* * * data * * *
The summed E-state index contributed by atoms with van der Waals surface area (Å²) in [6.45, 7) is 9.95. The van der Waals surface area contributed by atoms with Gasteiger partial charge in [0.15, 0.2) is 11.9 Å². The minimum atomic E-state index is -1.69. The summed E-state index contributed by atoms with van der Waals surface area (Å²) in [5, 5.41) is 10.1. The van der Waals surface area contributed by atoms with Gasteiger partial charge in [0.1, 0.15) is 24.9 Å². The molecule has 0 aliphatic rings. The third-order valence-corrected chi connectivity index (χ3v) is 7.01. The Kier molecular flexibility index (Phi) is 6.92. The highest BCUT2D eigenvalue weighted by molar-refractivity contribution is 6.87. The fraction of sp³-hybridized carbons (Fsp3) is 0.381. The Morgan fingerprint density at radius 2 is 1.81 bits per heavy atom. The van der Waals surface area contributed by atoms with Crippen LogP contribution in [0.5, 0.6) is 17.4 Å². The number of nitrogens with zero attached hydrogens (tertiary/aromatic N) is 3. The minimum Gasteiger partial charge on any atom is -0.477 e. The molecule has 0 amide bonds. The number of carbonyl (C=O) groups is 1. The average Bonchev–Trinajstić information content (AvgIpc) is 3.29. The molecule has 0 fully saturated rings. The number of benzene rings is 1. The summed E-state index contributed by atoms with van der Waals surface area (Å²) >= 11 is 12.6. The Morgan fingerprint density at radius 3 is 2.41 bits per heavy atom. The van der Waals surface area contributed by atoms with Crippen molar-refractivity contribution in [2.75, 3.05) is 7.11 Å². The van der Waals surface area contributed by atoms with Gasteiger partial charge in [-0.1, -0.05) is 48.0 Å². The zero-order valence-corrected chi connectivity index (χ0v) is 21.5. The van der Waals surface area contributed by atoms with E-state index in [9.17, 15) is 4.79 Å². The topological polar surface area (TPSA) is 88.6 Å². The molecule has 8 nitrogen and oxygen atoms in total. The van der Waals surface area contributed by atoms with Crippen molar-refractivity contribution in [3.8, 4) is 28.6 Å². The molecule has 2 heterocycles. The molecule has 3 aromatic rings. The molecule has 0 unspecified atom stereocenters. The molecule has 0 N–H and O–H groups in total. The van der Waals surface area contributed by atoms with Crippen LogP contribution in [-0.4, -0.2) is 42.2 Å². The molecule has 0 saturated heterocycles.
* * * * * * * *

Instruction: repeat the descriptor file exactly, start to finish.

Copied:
The summed E-state index contributed by atoms with van der Waals surface area (Å²) in [6.45, 7) is 9.95. The van der Waals surface area contributed by atoms with Gasteiger partial charge in [0.15, 0.2) is 11.9 Å². The minimum atomic E-state index is -1.69. The summed E-state index contributed by atoms with van der Waals surface area (Å²) in [5, 5.41) is 10.1. The van der Waals surface area contributed by atoms with Gasteiger partial charge in [0.1, 0.15) is 24.9 Å². The molecule has 0 aliphatic rings. The third-order valence-corrected chi connectivity index (χ3v) is 7.01. The Kier molecular flexibility index (Phi) is 6.92. The highest BCUT2D eigenvalue weighted by molar-refractivity contribution is 6.87. The fraction of sp³-hybridized carbons (Fsp3) is 0.381. The Morgan fingerprint density at radius 2 is 1.81 bits per heavy atom. The van der Waals surface area contributed by atoms with Crippen LogP contribution in [0.5, 0.6) is 17.4 Å². The number of nitrogens with zero attached hydrogens (tertiary/aromatic N) is 3. The minimum Gasteiger partial charge on any atom is -0.477 e. The molecule has 0 amide bonds. The number of carbonyl (C=O) groups is 1. The average Bonchev–Trinajstić information content (AvgIpc) is 3.29. The molecule has 0 fully saturated rings. The number of benzene rings is 1. The summed E-state index contributed by atoms with van der Waals surface area (Å²) >= 11 is 12.6. The Morgan fingerprint density at radius 3 is 2.41 bits per heavy atom. The van der Waals surface area contributed by atoms with Crippen molar-refractivity contribution in [2.75, 3.05) is 7.11 Å². The van der Waals surface area contributed by atoms with Gasteiger partial charge in [-0.1, -0.05) is 48.0 Å². The zero-order valence-corrected chi connectivity index (χ0v) is 21.5. The van der Waals surface area contributed by atoms with E-state index in [9.17, 15) is 4.79 Å². The topological polar surface area (TPSA) is 88.6 Å². The molecule has 8 nitrogen and oxygen atoms in total. The van der Waals surface area contributed by atoms with Crippen molar-refractivity contribution in [3.8, 4) is 28.6 Å². The molecule has 2 heterocycles. The molecule has 3 aromatic rings. The molecule has 0 unspecified atom stereocenters. The molecule has 0 N–H and O–H groups in total. The van der Waals surface area contributed by atoms with Crippen LogP contribution in [-0.4, -0.2) is 42.2 Å². The molecule has 0 saturated heterocycles.